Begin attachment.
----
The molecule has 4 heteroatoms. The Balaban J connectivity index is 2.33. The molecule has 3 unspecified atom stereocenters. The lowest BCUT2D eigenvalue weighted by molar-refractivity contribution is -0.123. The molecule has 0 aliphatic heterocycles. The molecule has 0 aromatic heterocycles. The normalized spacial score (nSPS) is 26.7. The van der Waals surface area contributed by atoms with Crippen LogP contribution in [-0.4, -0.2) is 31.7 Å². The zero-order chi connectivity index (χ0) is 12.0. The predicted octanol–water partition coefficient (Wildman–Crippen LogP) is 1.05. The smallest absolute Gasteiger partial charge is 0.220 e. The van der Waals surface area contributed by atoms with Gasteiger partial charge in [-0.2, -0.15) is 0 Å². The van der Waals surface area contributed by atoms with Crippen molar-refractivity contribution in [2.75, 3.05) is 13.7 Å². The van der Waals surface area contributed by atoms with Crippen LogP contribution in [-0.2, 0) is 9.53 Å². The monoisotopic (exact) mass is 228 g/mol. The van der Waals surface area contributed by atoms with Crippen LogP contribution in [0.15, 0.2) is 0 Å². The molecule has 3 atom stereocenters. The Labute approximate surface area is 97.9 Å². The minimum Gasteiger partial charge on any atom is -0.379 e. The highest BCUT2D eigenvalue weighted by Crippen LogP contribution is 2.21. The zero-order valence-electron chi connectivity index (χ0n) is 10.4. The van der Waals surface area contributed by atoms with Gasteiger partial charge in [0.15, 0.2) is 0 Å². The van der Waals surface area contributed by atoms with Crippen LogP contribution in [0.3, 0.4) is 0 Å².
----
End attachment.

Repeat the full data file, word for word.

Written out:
The molecule has 4 heteroatoms. The Balaban J connectivity index is 2.33. The molecule has 3 unspecified atom stereocenters. The lowest BCUT2D eigenvalue weighted by molar-refractivity contribution is -0.123. The molecule has 0 aliphatic heterocycles. The molecule has 0 aromatic heterocycles. The normalized spacial score (nSPS) is 26.7. The van der Waals surface area contributed by atoms with Crippen LogP contribution in [-0.4, -0.2) is 31.7 Å². The zero-order chi connectivity index (χ0) is 12.0. The predicted octanol–water partition coefficient (Wildman–Crippen LogP) is 1.05. The smallest absolute Gasteiger partial charge is 0.220 e. The van der Waals surface area contributed by atoms with Gasteiger partial charge in [-0.2, -0.15) is 0 Å². The van der Waals surface area contributed by atoms with Crippen molar-refractivity contribution in [2.75, 3.05) is 13.7 Å². The van der Waals surface area contributed by atoms with Crippen LogP contribution in [-0.2, 0) is 9.53 Å². The monoisotopic (exact) mass is 228 g/mol. The van der Waals surface area contributed by atoms with Crippen LogP contribution in [0.15, 0.2) is 0 Å². The molecule has 3 atom stereocenters. The Labute approximate surface area is 97.9 Å². The minimum Gasteiger partial charge on any atom is -0.379 e. The highest BCUT2D eigenvalue weighted by Crippen LogP contribution is 2.21. The zero-order valence-electron chi connectivity index (χ0n) is 10.4. The van der Waals surface area contributed by atoms with Gasteiger partial charge in [0.15, 0.2) is 0 Å². The van der Waals surface area contributed by atoms with Crippen LogP contribution in [0.3, 0.4) is 0 Å².